The majority of the traffic cases are FTAs -- failure to appears. The judge reads off name after name, and no one in the courtroom responds. Too bad they didn't show; those who do seem to get whatever they ask.
Nathan Baude, a 19-year-old University of Maryland student who made the always savvy move of coming to court in his Air Force ROTC uniform, told the judge he was late for work because a class had let out late and that's why he was caught driving 54 in a 45 mph zone. Without comment, the judge ordered that no points be assessed and let Baude go with just a $44 charge.
Baude, too, would like the state to get tougher with young drivers. "My parents were very excited to see me get my license so they didn't have to cart me around," he said, so he got his license at 16. But he would like to see the time that new drivers are required to spend under learner's permit restrictions at least doubled.
In another courtroom, Tyree Davis, 25, and a slew of other defendants walked out with a smile on their faces and a bounce in their step. The officer who had stopped them didn't show up to court -- whee, they're free!
"Your lucky day," said Judge R. Noel Spence.
Davis, who came to court on a speeding charge, started driving at 18 but has come to believe that that's too young to drive. "The way things are out there on the roads now, at least 20," he said. "The only reason it's lower is that parents don't want to have to drive their kids all over. They need to take that responsibility, even if it's inconvenient."
All day, the points drop off, the findings of guilt are withheld, the fines are reduced. And not a single young person I talked to on the way out felt remotely chastened.
"If you're on [Interstate] 270 and everybody's going 70, if you go 55, people are just going to honk at you," said Kyaw Swe, who was caught going 56 mph in a 35 mph zone but got that reduced to a lesser charge. Swe, 22, started driving at 16 in his native Burma, where he said he was required to spend a month in driving school and a year under a student license. "You should be pulled over for speeding, but not in places where everyone speeds," like the big hill on East West Highway, where a cop sat ready to nab Swe.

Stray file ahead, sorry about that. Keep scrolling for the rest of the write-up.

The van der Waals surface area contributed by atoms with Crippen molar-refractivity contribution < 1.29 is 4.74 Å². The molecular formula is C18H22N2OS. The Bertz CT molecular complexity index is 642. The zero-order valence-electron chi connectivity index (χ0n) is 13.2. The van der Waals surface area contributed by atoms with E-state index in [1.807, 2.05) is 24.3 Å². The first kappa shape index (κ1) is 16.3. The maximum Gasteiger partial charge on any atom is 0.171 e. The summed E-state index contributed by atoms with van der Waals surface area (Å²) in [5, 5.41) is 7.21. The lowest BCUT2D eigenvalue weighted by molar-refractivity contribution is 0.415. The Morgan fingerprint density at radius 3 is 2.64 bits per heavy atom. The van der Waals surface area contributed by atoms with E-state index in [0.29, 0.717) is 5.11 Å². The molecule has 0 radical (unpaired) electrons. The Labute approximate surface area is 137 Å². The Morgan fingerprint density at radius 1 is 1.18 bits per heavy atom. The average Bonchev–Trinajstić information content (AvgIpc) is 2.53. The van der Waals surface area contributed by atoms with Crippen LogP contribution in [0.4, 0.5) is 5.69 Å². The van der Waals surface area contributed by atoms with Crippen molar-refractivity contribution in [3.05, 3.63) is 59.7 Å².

Another newcomer to our wild roads, Chung Yin, 25, said that in his native Taiwan, people drive more responsibly. But when in Rome. . . .
"You have to get where you're going," he said in defense of the "many" speeding tickets he has received. "Time is money." Charged with going 77 mph in a 55 mph zone, Yin got off this day because the officer didn't show. "The laws here are too restrictive," Yin said, and he grabbed his friend's hand in celebration of his good fortune.
When Sarah Hassan came before Judge Everngam to answer a charge that she had failed to stop at a flashing red signal, the 18-year-old college student from North Potomac explained, "I haven't been driving very long, and I didn't know you had to stop at that kind of light."
The judge was curious. "How'd you get a driver's license?"
"I took the test," Hassan said.
"I ought to send you to driving improvement if you didn't get that part," the judge said.
But he didn't. He cut young Sarah a break; he withheld any finding of guilt and charged her just $52 in court costs. No points.
Outside the courtroom, Hassan pronounced herself less than pleased. "I thought he'd cut my fine in half," she said. "I came all the way down from New York for this."
Is it a problem that she didn't know the meaning of a flashing red light? "The driving schools should be better," she said, "because nobody told me about that."
And off she went. Vroom, vroom.
If the system doesn't take this stuff seriously, why would your kid?